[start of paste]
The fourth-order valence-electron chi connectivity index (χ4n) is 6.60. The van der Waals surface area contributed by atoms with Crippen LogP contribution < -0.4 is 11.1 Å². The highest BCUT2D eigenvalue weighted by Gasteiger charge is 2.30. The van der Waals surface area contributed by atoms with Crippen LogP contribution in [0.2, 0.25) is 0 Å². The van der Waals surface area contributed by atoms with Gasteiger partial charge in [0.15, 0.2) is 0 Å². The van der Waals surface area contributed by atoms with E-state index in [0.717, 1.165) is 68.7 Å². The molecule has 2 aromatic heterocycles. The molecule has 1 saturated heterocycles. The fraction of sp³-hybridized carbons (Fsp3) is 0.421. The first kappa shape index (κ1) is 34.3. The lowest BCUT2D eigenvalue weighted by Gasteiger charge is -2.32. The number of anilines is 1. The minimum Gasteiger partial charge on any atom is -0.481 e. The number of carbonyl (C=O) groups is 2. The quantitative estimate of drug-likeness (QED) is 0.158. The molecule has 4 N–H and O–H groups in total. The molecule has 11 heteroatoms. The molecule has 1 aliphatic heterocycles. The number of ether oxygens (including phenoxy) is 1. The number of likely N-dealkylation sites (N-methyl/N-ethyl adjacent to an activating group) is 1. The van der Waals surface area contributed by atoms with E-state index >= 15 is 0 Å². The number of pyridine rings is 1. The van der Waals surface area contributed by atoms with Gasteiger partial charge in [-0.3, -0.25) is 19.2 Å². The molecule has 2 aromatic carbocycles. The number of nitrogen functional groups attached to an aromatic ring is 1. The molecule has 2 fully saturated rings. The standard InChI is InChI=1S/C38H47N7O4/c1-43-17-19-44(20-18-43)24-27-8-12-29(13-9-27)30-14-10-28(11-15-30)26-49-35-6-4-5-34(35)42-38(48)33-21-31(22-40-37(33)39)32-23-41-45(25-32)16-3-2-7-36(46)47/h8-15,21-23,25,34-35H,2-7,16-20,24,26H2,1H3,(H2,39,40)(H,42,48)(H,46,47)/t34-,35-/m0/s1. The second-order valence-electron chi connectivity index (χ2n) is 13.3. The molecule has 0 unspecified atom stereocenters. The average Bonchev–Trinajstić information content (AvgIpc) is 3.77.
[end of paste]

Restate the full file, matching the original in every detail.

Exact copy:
The fourth-order valence-electron chi connectivity index (χ4n) is 6.60. The van der Waals surface area contributed by atoms with Crippen LogP contribution < -0.4 is 11.1 Å². The highest BCUT2D eigenvalue weighted by Gasteiger charge is 2.30. The van der Waals surface area contributed by atoms with Crippen LogP contribution in [0.2, 0.25) is 0 Å². The van der Waals surface area contributed by atoms with Gasteiger partial charge in [0.15, 0.2) is 0 Å². The van der Waals surface area contributed by atoms with E-state index in [0.717, 1.165) is 68.7 Å². The molecule has 2 aromatic heterocycles. The molecule has 1 saturated heterocycles. The fraction of sp³-hybridized carbons (Fsp3) is 0.421. The first kappa shape index (κ1) is 34.3. The lowest BCUT2D eigenvalue weighted by Gasteiger charge is -2.32. The number of anilines is 1. The minimum Gasteiger partial charge on any atom is -0.481 e. The number of carbonyl (C=O) groups is 2. The quantitative estimate of drug-likeness (QED) is 0.158. The molecule has 4 N–H and O–H groups in total. The molecule has 11 heteroatoms. The molecule has 1 aliphatic heterocycles. The number of ether oxygens (including phenoxy) is 1. The number of likely N-dealkylation sites (N-methyl/N-ethyl adjacent to an activating group) is 1. The van der Waals surface area contributed by atoms with E-state index >= 15 is 0 Å². The number of pyridine rings is 1. The van der Waals surface area contributed by atoms with Gasteiger partial charge in [-0.3, -0.25) is 19.2 Å². The molecule has 2 aromatic carbocycles. The number of nitrogen functional groups attached to an aromatic ring is 1. The molecule has 2 fully saturated rings. The standard InChI is InChI=1S/C38H47N7O4/c1-43-17-19-44(20-18-43)24-27-8-12-29(13-9-27)30-14-10-28(11-15-30)26-49-35-6-4-5-34(35)42-38(48)33-21-31(22-40-37(33)39)32-23-41-45(25-32)16-3-2-7-36(46)47/h8-15,21-23,25,34-35H,2-7,16-20,24,26H2,1H3,(H2,39,40)(H,42,48)(H,46,47)/t34-,35-/m0/s1. The second-order valence-electron chi connectivity index (χ2n) is 13.3. The molecule has 0 unspecified atom stereocenters. The average Bonchev–Trinajstić information content (AvgIpc) is 3.77.